The Kelpies are 30 metre high horse head sculptures, standing next to the Forth and Clyde Canal, Scotland and they look absolutely awesome. The sculptures are designed by sculptor Andy Scott and are due to be completed in October 2013. They form a dramatic gateway at the eastern entrance to the Forth and Clyde canal, and the new canal extension built as part of The Helix land transformation project. The Kelpies are a monument to horse powered heritage across Scotland.
The sculptures will open to the public in April 2014. As part of the project, they will have their own visitor centre, and sit beside a newly developed canal turning pool and extension. This canal extension reconnects the Forth & Clyde Canal with the River Forth, and improves navigation between the East and West of Scotland.
There's been some debate in response to the video as to whether the Kelpies are in Falkirk or Grangemouth. I'm afraid I don't know but they are magnificent.
Video by Alan Corrie.
The music is courtesy of last.fm and features:
Title: Aller Simple
In mythology, the kelpie is described as a strong and powerful horse. It is a white and sky blue colour and appeared as a lost pony, but could be identified by its constantly dripping mane. Its mane and tail are a bit curly. Its skin was said to be like that of a seal, smooth but as cold as death when touched. Kelpies were said to transform into beautiful women to lure men into their traps. They created illusions to keep themselves hidden, keeping only their eyes above water to scout the surface.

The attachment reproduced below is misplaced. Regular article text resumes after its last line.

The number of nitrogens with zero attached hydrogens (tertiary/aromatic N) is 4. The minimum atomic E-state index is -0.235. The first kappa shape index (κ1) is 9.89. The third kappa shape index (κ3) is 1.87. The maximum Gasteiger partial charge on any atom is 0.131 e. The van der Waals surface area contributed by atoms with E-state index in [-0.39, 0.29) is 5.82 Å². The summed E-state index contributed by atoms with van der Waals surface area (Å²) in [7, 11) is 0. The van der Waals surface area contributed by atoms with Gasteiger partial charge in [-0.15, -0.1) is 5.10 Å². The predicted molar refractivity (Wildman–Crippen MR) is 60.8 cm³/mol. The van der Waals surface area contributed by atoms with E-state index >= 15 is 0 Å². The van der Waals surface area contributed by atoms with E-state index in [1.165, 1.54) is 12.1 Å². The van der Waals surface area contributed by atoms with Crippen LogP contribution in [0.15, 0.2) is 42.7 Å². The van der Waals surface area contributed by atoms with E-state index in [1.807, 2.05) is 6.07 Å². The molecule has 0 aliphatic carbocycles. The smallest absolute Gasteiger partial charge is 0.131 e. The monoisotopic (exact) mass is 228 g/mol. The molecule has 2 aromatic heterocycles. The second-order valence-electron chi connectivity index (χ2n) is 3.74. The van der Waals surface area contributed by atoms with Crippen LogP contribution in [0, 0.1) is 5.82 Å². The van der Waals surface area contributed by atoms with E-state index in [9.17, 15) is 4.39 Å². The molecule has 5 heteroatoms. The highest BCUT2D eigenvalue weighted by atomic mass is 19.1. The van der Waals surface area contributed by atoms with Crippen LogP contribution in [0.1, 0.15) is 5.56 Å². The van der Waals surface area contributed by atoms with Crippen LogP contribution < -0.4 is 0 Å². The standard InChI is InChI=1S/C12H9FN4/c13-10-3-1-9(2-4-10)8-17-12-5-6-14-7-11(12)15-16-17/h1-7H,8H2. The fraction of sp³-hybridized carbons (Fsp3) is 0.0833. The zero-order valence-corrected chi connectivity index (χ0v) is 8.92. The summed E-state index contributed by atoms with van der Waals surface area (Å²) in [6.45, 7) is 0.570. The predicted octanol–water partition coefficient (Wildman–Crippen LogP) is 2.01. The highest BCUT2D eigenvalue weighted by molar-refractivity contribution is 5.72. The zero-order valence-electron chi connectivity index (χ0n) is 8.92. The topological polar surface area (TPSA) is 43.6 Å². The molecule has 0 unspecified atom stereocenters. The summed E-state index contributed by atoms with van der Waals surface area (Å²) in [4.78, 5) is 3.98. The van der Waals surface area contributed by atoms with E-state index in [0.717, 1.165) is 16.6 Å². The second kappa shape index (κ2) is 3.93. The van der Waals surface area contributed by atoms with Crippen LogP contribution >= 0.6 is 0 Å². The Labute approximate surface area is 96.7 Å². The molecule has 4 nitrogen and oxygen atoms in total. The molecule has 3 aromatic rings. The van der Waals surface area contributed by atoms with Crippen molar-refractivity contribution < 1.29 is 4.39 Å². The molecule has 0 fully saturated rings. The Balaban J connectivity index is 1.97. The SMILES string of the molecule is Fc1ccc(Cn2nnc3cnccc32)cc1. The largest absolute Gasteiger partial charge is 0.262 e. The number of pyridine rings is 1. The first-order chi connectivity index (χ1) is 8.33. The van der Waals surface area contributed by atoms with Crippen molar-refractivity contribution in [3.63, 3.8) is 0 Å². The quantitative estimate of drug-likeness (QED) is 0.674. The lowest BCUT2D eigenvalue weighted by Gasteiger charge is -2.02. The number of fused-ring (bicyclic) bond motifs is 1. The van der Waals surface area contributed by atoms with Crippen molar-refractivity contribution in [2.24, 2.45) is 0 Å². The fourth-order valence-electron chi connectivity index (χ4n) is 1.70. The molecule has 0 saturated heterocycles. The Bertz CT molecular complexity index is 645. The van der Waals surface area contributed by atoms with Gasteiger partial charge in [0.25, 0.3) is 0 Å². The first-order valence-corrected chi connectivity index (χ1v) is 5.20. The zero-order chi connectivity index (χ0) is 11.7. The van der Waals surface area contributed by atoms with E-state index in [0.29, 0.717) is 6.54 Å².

The fable of the kelpie varies by region. The kelpie's mane is said to be a sky blue colour. The water horse is a common form of the kelpie, said to lure humans into the water to drown them. The water horse would encourage people to ride on its back, and once its victims fell into its trap, the water horse's skin would become adhesive and the horse would bear the victim into the river, dragging them to the bottom of the water and devouring them—except the heart or liver. A common Scottish tale is the story of nine children lured onto a kelpie's back, while a tenth kept his distance. The kelpie chased the tenth child, but he escaped. Another more gruesome variation on this tale is that the tenth child simply stroked the kelpie's nose but, when his hand stuck to it, he took a knife from his pocket and cut his own hand off, cauterizing it with wood from a nearby fire
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